he's worth it now... he's a top 4 dman right now in the NHL, and has been one of the better dmen on a team with some solid defensive depth.
I think that he's worth that salary now, and if not, he's very close to it. And considering how much he's improved so quickly, I have no doubt that he'd be worth that by the end of this season, if he's not already.
According to Linden last year Edler (whom Linden nicknamed "Eaglet") he will mature into an "enormous man" once he gets his full growth.
It is a unusual place to find an eaglet, especially one which, when fully grown, could challenge for a Norris Trophy in the National Hockey League.
"I come up with all kinds of stuff to call guys," Vancouver Canuck Trevor Linden explains. "Alex Edler -- Edler. Eddie. Eddie the Eagle. What's an eagle? Big, majestic bird. But he's not big and majestic yet, so I said he's Eaglet. Everyone says, 'What's an eaglet?' I say it's a baby eagle and everyone laughs, says it isn't. But it is.
"He's really good at sleeping and eating. That's what baby eagles do. From the time the plane takes off until the time the plane touches down, he's out. I've never seen someone sleep like him."
"Physically, he's not even close to mature," Linden marvels. "He's going to be an enormous man. People don't appreciate how many positive things he does and that he's doing them at such a young age.
Here is what Dave Nonis had to say:
"Very few, if any other players, from that league and that part of the country have stepped foot in the NHL," Nonis said. "He has come so far, I don't see why he can't continue to improve. Maybe not at the rate he has, but at a significant rate. He has things you can't teach. You can't teach size and vision, the way he passes the puck."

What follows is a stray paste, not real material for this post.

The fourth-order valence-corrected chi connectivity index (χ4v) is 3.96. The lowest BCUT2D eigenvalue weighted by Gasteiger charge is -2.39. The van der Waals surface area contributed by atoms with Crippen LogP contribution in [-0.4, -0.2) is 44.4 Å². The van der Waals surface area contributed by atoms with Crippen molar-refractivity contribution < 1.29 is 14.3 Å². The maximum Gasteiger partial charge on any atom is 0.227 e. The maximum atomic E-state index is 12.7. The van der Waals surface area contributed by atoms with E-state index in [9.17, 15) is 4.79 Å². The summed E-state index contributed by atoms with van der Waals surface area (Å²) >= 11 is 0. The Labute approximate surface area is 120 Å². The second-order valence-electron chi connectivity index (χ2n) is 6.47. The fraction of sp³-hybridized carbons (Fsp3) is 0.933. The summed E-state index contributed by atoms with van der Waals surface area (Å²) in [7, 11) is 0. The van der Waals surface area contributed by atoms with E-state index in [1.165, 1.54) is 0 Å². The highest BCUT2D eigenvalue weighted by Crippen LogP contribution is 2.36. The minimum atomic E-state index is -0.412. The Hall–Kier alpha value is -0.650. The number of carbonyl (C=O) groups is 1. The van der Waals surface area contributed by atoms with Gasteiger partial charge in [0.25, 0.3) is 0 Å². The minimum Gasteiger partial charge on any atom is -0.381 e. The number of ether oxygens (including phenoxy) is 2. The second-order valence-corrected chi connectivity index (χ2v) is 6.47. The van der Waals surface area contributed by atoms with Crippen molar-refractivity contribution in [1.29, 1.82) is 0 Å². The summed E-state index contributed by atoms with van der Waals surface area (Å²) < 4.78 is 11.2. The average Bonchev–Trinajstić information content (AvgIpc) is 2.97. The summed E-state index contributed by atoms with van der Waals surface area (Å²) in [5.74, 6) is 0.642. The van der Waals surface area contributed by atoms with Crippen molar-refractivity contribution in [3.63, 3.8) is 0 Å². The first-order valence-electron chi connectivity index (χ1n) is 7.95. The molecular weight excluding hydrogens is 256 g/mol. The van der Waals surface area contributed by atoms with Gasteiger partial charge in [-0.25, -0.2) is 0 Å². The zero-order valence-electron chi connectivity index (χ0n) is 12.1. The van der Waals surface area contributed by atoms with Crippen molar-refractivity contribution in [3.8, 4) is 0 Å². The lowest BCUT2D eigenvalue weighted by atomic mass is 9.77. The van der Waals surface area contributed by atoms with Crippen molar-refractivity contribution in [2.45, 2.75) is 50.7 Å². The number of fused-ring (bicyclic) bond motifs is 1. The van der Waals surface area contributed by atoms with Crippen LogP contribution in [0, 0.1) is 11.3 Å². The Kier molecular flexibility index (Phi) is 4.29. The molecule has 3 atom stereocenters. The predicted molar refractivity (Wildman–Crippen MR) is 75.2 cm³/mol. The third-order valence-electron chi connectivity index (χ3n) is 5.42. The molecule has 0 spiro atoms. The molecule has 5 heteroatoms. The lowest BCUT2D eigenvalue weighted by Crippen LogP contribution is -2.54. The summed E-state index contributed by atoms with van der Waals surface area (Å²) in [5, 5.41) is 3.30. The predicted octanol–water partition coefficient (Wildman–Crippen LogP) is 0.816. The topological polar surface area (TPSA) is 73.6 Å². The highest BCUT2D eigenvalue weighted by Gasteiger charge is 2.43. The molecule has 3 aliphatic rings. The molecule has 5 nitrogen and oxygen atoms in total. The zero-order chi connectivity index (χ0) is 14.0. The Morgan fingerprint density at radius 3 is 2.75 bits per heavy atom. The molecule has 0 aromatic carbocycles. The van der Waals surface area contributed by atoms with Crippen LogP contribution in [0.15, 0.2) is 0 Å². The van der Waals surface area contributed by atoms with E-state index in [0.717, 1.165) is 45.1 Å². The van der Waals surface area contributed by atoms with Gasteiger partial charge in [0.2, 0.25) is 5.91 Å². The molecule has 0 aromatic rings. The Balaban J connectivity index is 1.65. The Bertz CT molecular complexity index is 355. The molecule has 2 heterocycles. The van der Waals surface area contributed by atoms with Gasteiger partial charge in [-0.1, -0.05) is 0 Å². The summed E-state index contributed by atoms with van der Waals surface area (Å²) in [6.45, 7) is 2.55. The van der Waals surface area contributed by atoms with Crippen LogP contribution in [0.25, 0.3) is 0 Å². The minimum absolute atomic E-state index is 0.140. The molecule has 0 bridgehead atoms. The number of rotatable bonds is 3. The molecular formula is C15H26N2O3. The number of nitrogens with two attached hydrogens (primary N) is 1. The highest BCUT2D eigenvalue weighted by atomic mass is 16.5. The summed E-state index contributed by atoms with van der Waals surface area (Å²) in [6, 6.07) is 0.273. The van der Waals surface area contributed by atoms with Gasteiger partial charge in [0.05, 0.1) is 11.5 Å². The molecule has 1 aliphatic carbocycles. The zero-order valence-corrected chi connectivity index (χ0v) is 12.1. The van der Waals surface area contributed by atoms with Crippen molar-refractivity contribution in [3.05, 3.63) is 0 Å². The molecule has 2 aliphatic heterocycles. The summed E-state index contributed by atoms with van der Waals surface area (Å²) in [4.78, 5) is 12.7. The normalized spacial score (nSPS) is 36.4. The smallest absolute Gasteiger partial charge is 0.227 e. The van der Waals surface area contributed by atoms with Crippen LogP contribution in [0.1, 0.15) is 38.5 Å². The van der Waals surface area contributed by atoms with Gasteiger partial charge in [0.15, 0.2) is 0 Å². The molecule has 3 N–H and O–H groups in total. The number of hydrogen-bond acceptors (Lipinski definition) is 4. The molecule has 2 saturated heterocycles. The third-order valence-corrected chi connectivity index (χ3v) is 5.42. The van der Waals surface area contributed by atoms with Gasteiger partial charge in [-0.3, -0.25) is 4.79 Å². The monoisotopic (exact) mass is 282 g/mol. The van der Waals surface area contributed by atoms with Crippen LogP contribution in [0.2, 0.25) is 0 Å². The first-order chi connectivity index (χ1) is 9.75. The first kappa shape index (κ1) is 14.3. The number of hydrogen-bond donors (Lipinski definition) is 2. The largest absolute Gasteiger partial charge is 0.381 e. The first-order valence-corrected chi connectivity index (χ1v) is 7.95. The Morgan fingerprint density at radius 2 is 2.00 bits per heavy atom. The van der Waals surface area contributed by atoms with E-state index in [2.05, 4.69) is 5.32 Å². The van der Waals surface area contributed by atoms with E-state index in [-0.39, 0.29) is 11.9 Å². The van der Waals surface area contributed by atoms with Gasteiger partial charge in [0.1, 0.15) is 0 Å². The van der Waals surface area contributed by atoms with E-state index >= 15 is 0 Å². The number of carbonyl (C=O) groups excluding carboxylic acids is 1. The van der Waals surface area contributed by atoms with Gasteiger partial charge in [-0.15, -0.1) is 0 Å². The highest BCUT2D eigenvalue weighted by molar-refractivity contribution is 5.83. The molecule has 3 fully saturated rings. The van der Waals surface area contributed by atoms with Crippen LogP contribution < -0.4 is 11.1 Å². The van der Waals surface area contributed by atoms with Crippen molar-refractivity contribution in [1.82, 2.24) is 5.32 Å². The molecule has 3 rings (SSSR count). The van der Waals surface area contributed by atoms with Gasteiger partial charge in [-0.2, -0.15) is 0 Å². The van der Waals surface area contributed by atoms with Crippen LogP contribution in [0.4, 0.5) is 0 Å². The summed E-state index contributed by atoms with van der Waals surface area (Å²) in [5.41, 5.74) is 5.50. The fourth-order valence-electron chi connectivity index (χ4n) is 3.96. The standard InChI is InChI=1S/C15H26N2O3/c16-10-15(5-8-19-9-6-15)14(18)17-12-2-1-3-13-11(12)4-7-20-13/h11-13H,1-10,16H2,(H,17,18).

And Shane Doan who is no slouch in the the physical department had this to say about Edler when talking with Canucks assistant coach Rick Bowness:
"He has the potential to be that (as good as Ohlund), yes," Canuck assistant coach Rick Bowness said. "Skates, passes, plays with his head up, shoots, plays physically. There's nothing he can't do. He's as strong on his feet as anyone in the league. I talked to Shane Doan about him after our game here [against the Phoenix Coyotes on Jan. 11] because Shane wanted to know who he was.
"I told Alex before that game: 'You're not going to run into anyone as powerful as Shane Doan. You better be ready.' And he was ready. Doaner was asking after the game: 'Who is that kid?' There was one race for the puck, and Doaner says: 'I was ready for him, but he got in front of me and I just couldn't get there. There are not many guys who can do that.'
"When Alex gets knocked down, it's not that he's not strong enough. It's that he's adjusting to the intensity at which every player in this league plays every shift."
They likely could have gotten both if Hakan didn't get lazy and call Edler's coach.
Similar case as Jonathan Ericsson. They had Ericsson pegged as a solid 3rd or 4th round player, but were all but certain that they were the only team that had gotten around to see him play so they saved him for the last pick. A gamble, but it worked. Could have done the same with Edler.